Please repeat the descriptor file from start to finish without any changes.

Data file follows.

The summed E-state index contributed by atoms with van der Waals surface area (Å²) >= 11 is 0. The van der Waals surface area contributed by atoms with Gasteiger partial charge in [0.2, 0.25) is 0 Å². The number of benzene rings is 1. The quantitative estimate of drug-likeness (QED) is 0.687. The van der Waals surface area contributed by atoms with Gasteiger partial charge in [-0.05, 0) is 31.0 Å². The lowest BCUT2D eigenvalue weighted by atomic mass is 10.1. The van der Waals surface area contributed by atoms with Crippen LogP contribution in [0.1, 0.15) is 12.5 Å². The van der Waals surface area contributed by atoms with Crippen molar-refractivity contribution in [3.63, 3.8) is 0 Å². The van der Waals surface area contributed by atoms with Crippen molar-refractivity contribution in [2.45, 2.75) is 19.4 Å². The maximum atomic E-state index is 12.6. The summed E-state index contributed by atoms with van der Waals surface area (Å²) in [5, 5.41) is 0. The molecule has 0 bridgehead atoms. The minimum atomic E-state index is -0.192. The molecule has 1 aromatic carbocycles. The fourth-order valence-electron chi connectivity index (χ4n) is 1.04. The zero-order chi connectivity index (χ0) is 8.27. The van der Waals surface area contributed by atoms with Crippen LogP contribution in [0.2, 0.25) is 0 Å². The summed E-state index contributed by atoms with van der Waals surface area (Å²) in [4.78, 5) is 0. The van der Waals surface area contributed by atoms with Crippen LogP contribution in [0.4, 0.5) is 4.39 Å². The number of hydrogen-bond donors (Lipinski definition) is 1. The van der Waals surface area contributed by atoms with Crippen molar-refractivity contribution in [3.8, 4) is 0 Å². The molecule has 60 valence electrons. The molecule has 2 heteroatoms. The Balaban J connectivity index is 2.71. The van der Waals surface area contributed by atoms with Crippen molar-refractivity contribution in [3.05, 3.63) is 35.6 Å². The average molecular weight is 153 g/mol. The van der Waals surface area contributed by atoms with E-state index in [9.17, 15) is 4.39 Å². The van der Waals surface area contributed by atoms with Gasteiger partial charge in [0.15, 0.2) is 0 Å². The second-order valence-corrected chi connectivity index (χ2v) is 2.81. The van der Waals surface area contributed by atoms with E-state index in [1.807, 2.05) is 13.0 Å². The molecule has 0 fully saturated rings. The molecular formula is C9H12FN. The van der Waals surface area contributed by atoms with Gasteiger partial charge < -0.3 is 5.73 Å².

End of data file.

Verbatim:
The summed E-state index contributed by atoms with van der Waals surface area (Å²) >= 11 is 0. The van der Waals surface area contributed by atoms with Gasteiger partial charge in [0.2, 0.25) is 0 Å². The number of benzene rings is 1. The quantitative estimate of drug-likeness (QED) is 0.687. The van der Waals surface area contributed by atoms with Gasteiger partial charge in [-0.05, 0) is 31.0 Å². The lowest BCUT2D eigenvalue weighted by atomic mass is 10.1. The van der Waals surface area contributed by atoms with Crippen LogP contribution in [0.1, 0.15) is 12.5 Å². The van der Waals surface area contributed by atoms with Crippen molar-refractivity contribution in [3.63, 3.8) is 0 Å². The van der Waals surface area contributed by atoms with Crippen molar-refractivity contribution in [2.45, 2.75) is 19.4 Å². The maximum atomic E-state index is 12.6. The summed E-state index contributed by atoms with van der Waals surface area (Å²) in [5, 5.41) is 0. The molecule has 0 bridgehead atoms. The minimum atomic E-state index is -0.192. The molecule has 1 aromatic carbocycles. The fourth-order valence-electron chi connectivity index (χ4n) is 1.04. The zero-order chi connectivity index (χ0) is 8.27. The van der Waals surface area contributed by atoms with Crippen LogP contribution in [0.2, 0.25) is 0 Å². The summed E-state index contributed by atoms with van der Waals surface area (Å²) in [4.78, 5) is 0. The van der Waals surface area contributed by atoms with Crippen LogP contribution in [0.4, 0.5) is 4.39 Å². The number of hydrogen-bond donors (Lipinski definition) is 1. The van der Waals surface area contributed by atoms with Crippen molar-refractivity contribution in [3.8, 4) is 0 Å². The molecule has 60 valence electrons. The molecule has 2 heteroatoms. The Balaban J connectivity index is 2.71. The van der Waals surface area contributed by atoms with Crippen molar-refractivity contribution in [3.05, 3.63) is 35.6 Å². The average molecular weight is 153 g/mol. The van der Waals surface area contributed by atoms with E-state index in [9.17, 15) is 4.39 Å². The van der Waals surface area contributed by atoms with Gasteiger partial charge in [0.15, 0.2) is 0 Å². The second-order valence-corrected chi connectivity index (χ2v) is 2.81. The van der Waals surface area contributed by atoms with E-state index in [1.807, 2.05) is 13.0 Å². The molecule has 0 fully saturated rings. The molecular formula is C9H12FN. The van der Waals surface area contributed by atoms with Gasteiger partial charge < -0.3 is 5.73 Å².